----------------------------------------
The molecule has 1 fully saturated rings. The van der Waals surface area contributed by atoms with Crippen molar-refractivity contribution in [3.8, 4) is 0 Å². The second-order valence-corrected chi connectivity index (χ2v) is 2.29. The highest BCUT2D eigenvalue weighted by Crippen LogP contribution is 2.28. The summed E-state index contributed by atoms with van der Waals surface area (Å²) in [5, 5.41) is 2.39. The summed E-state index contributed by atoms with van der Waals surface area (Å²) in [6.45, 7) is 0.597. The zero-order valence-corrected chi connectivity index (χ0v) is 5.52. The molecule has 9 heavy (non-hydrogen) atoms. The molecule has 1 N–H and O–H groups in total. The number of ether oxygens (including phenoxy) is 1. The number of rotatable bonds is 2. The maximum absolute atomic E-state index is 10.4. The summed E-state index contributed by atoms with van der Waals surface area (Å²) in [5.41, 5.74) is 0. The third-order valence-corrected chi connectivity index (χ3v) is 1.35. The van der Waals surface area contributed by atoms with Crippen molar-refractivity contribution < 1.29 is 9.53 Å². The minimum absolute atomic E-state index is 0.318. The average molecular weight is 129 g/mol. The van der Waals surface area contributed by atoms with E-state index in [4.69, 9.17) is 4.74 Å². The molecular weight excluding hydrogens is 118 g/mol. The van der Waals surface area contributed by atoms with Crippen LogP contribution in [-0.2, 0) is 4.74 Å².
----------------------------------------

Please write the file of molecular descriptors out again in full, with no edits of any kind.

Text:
The molecule has 1 fully saturated rings. The van der Waals surface area contributed by atoms with Crippen molar-refractivity contribution in [3.8, 4) is 0 Å². The second-order valence-corrected chi connectivity index (χ2v) is 2.29. The highest BCUT2D eigenvalue weighted by Crippen LogP contribution is 2.28. The summed E-state index contributed by atoms with van der Waals surface area (Å²) in [5, 5.41) is 2.39. The summed E-state index contributed by atoms with van der Waals surface area (Å²) in [6.45, 7) is 0.597. The zero-order valence-corrected chi connectivity index (χ0v) is 5.52. The molecule has 9 heavy (non-hydrogen) atoms. The molecule has 1 N–H and O–H groups in total. The number of ether oxygens (including phenoxy) is 1. The number of rotatable bonds is 2. The maximum absolute atomic E-state index is 10.4. The summed E-state index contributed by atoms with van der Waals surface area (Å²) in [5.41, 5.74) is 0. The third-order valence-corrected chi connectivity index (χ3v) is 1.35. The van der Waals surface area contributed by atoms with Crippen molar-refractivity contribution < 1.29 is 9.53 Å². The minimum absolute atomic E-state index is 0.318. The average molecular weight is 129 g/mol. The van der Waals surface area contributed by atoms with E-state index in [4.69, 9.17) is 4.74 Å². The molecular weight excluding hydrogens is 118 g/mol. The van der Waals surface area contributed by atoms with Crippen LogP contribution in [-0.2, 0) is 4.74 Å².